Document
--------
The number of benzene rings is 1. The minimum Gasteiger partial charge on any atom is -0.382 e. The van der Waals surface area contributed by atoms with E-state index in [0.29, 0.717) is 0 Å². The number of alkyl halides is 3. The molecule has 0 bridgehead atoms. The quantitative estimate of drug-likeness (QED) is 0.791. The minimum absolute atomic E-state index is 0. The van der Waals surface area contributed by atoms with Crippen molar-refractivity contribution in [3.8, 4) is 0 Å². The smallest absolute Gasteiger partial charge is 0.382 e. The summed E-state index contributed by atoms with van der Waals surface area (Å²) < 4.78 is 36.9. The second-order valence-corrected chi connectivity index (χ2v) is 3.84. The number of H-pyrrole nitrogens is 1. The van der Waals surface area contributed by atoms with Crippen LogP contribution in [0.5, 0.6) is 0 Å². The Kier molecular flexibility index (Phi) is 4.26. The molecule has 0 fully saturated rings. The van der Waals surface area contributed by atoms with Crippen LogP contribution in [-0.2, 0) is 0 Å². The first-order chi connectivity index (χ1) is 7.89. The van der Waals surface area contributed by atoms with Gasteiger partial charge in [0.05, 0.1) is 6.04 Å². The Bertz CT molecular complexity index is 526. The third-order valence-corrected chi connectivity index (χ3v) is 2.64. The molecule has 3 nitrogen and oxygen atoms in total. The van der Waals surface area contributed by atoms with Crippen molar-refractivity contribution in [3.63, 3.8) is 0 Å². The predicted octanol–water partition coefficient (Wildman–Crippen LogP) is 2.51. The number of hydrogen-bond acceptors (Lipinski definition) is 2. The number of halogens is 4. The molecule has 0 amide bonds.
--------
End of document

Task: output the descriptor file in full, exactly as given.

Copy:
The number of benzene rings is 1. The minimum Gasteiger partial charge on any atom is -0.382 e. The van der Waals surface area contributed by atoms with E-state index in [0.29, 0.717) is 0 Å². The number of alkyl halides is 3. The molecule has 0 bridgehead atoms. The quantitative estimate of drug-likeness (QED) is 0.791. The minimum absolute atomic E-state index is 0. The van der Waals surface area contributed by atoms with Crippen molar-refractivity contribution in [3.8, 4) is 0 Å². The smallest absolute Gasteiger partial charge is 0.382 e. The summed E-state index contributed by atoms with van der Waals surface area (Å²) < 4.78 is 36.9. The second-order valence-corrected chi connectivity index (χ2v) is 3.84. The number of H-pyrrole nitrogens is 1. The van der Waals surface area contributed by atoms with Crippen LogP contribution in [0.5, 0.6) is 0 Å². The Kier molecular flexibility index (Phi) is 4.26. The molecule has 0 fully saturated rings. The van der Waals surface area contributed by atoms with Crippen LogP contribution in [-0.2, 0) is 0 Å². The first-order chi connectivity index (χ1) is 7.89. The van der Waals surface area contributed by atoms with Gasteiger partial charge in [0.05, 0.1) is 6.04 Å². The Bertz CT molecular complexity index is 526. The third-order valence-corrected chi connectivity index (χ3v) is 2.64. The molecule has 3 nitrogen and oxygen atoms in total. The van der Waals surface area contributed by atoms with Crippen molar-refractivity contribution in [3.63, 3.8) is 0 Å². The predicted octanol–water partition coefficient (Wildman–Crippen LogP) is 2.51. The number of hydrogen-bond acceptors (Lipinski definition) is 2. The number of halogens is 4. The molecule has 0 amide bonds.